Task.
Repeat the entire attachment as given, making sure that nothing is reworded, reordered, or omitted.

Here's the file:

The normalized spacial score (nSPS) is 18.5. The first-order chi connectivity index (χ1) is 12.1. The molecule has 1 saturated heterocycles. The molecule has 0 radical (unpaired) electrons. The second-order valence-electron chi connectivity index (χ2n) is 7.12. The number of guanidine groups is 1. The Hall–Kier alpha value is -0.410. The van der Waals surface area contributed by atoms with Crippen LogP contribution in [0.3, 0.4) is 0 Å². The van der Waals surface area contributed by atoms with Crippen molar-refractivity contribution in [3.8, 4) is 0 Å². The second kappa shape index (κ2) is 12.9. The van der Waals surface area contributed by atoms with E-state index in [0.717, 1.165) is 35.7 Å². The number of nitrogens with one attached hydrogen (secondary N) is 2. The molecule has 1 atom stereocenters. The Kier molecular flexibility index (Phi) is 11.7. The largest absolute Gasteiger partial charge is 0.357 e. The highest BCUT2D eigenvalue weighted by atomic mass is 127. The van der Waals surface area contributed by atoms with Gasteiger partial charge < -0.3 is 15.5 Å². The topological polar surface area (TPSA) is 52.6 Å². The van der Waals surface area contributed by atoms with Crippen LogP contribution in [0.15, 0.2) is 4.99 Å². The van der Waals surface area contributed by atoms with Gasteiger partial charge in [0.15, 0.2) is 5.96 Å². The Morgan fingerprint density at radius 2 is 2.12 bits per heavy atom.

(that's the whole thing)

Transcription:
The normalized spacial score (nSPS) is 18.5. The first-order chi connectivity index (χ1) is 12.1. The molecule has 1 saturated heterocycles. The molecule has 0 radical (unpaired) electrons. The second-order valence-electron chi connectivity index (χ2n) is 7.12. The number of guanidine groups is 1. The Hall–Kier alpha value is -0.410. The van der Waals surface area contributed by atoms with Crippen LogP contribution in [0.3, 0.4) is 0 Å². The van der Waals surface area contributed by atoms with Crippen molar-refractivity contribution in [3.8, 4) is 0 Å². The second kappa shape index (κ2) is 12.9. The van der Waals surface area contributed by atoms with E-state index in [0.717, 1.165) is 35.7 Å². The number of nitrogens with one attached hydrogen (secondary N) is 2. The molecule has 1 atom stereocenters. The Kier molecular flexibility index (Phi) is 11.7. The largest absolute Gasteiger partial charge is 0.357 e. The highest BCUT2D eigenvalue weighted by atomic mass is 127. The van der Waals surface area contributed by atoms with Gasteiger partial charge < -0.3 is 15.5 Å². The topological polar surface area (TPSA) is 52.6 Å². The van der Waals surface area contributed by atoms with Crippen LogP contribution in [0.15, 0.2) is 4.99 Å². The van der Waals surface area contributed by atoms with Gasteiger partial charge in [0.15, 0.2) is 5.96 Å². The Morgan fingerprint density at radius 2 is 2.12 bits per heavy atom.